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Mental health - why ‘mindfulness lessons’ don’t work

October 17, 2022, 12:48 GMT+1
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  • Supporting students’ mental wellbeing is vital, says Gordon Cairns – but it’s not a task for enthusiastic amateurs...
Mental health - why ‘mindfulness lessons’ don’t work

In the pursuit of historical discovery, well-meaning amateur archaeologists in the 19th century took their picks and dug deep into the artefact-rich soil of Greece, Egypt and Afghanistan, uncovering treasures hidden from the world for millennia and bringing ancient history to life. Unfortunately, in doing so, their scattergun, destructive methods obliterated much more evidence about how the ancients lived than they uncovered, making their modern-day counterparts despair.

I couldn’t help thinking about those well-intentioned yet bumbling diggers when I read the recent report which suggests not only that whole class mindfulness lessons are at best merely somewhat effective in the short-term but, more worryingly, that they could even exacerbate existing mental health issues in our young people.

Time and resources

The My Resilience in Adolescence trial was based on five cluster studies involving over 8000 students and hundreds of teachers across more than 80 schools, who undertook mindfulness training. This involved delivering lessons on how to pay attention and how to understand and manage feelings and behaviour, with a view to boosting resilience to counter stressful factors, while promoting good mental health. Although to the non-professional this might seem an excellent use of valuable resources, in reality the report found evidence that this approach to building in resilience is weak. 

While for some, short-term benefits may arise, for younger children, or those with current or developing mental health issues, such lessons should be avoided. What’s more, the process studied in this trial required a significant resource and time commitment, involving teachers learning mindfulness themselves, then receiving training in how to deliver it to a whole class in 10 lessons of up to 50 minutes.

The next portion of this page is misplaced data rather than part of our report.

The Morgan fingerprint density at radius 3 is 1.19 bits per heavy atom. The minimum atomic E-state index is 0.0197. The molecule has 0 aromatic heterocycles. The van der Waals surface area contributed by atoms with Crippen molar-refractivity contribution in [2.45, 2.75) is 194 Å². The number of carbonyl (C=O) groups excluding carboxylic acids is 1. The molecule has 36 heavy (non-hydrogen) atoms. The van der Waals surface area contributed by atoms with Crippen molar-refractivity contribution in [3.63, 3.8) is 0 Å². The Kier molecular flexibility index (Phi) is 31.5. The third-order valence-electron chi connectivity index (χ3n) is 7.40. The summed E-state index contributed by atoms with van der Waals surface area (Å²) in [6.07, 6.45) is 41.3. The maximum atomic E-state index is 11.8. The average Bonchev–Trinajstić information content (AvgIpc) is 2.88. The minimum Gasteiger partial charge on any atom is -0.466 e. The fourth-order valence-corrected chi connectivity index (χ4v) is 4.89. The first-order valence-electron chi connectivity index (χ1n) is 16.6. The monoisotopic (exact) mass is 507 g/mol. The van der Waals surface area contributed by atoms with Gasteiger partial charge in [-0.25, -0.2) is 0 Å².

Unintended consequences

Writing in a recent issue of The New Scientist about universal mental health interventions in the classroom, psychologist and author Lucy Foulkes, who specialises in adolescent mental health, is not surprised by the disappointing outcomes these types of lessons bring. “This sounds excellent on paper, but the trouble is, it doesn’t work very well in reality,” she points out. “Research shows that when universal lessons do reduce symptoms of mental health problems, the effect is small: on average, teenagers who receive these classes only score slightly lower on questionnaires measuring anxiety or depression than those who don’t receive them.”

Dr Foulkes believes there is an inherent structural weakness at the core of universal mental health lessons: “The whole premise of these classes is that students should notice their negative thoughts and feelings, label them and then carry out exercises to try to accept or change them. But it can be really difficult to change how you think and feel, especially without one-to-one support.”

She adds,“School mental health lessons may be inadvertently teaching teenagers to ruminate on negative thoughts and feelings without giving them any real ability to manage these experiences, which could increase their distress.”

All this can only add to the sense of frustration for many teachers who read about the mental health crisis amongst teenagers in the media - and see the effects all too clearly in front of them, with outside support apparently not forthcoming.

Real solutions

However, Dr Foulkes does offer solutions which may be “more fruitful than universal approaches”. First, she suggests focusing additional funds and effort into one-to-one interventions, using people who are actually trained in offering mental health support. Then – whilst accepting that it will be a complex and expensive process – she advocates for more being done to reduce the issues which cause teenagers to become vulnerable to mental health problems in the first place, such as bullying or financial insecurity.

And here, teachers should take heart; because while we can flag up teenagers who are struggling with their mental health to the appropriate parties, it is not for us to solve complex problems we have not been trained in beyond signposting. Let’s not be the well-meaning amateurs who destroyed Homer’s Troy when they should have been trying to preserve it - and instead, stick with the support we know we are able to deliver, like a listening ear.

Gordon Cairns is an English and forest school teacher who works in a unit for secondary pupils with ASD; he also writes about education, society, cycling and football for a number of publications